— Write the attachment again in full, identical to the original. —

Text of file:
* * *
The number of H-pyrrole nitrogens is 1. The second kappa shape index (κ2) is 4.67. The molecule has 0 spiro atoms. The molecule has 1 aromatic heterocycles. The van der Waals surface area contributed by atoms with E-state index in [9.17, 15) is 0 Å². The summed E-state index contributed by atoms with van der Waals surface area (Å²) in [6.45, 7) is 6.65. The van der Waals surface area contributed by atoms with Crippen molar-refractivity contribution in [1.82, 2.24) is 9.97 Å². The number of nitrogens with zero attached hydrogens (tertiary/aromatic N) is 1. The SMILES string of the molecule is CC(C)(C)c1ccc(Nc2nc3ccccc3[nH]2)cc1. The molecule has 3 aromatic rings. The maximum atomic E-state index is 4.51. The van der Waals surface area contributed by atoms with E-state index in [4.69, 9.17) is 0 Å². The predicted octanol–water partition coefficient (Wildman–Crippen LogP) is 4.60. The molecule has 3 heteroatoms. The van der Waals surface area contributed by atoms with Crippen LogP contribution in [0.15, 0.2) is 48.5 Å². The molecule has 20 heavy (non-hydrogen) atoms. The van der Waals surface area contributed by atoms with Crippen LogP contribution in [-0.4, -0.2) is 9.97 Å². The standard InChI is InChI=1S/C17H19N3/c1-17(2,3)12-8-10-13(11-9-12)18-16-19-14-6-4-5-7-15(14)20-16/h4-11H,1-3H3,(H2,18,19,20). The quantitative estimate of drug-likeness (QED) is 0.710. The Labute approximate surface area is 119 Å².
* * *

The number of H-pyrrole nitrogens is 1. The second kappa shape index (κ2) is 4.67. The molecule has 0 spiro atoms. The molecule has 1 aromatic heterocycles. The van der Waals surface area contributed by atoms with E-state index in [9.17, 15) is 0 Å². The summed E-state index contributed by atoms with van der Waals surface area (Å²) in [6.45, 7) is 6.65. The van der Waals surface area contributed by atoms with Crippen molar-refractivity contribution in [1.82, 2.24) is 9.97 Å². The number of nitrogens with zero attached hydrogens (tertiary/aromatic N) is 1. The SMILES string of the molecule is CC(C)(C)c1ccc(Nc2nc3ccccc3[nH]2)cc1. The molecule has 3 aromatic rings. The maximum atomic E-state index is 4.51. The van der Waals surface area contributed by atoms with E-state index in [4.69, 9.17) is 0 Å². The predicted octanol–water partition coefficient (Wildman–Crippen LogP) is 4.60. The molecule has 3 heteroatoms. The van der Waals surface area contributed by atoms with Crippen LogP contribution in [0.15, 0.2) is 48.5 Å². The molecule has 20 heavy (non-hydrogen) atoms. The van der Waals surface area contributed by atoms with Crippen LogP contribution in [-0.4, -0.2) is 9.97 Å². The standard InChI is InChI=1S/C17H19N3/c1-17(2,3)12-8-10-13(11-9-12)18-16-19-14-6-4-5-7-15(14)20-16/h4-11H,1-3H3,(H2,18,19,20). The quantitative estimate of drug-likeness (QED) is 0.710. The Labute approximate surface area is 119 Å².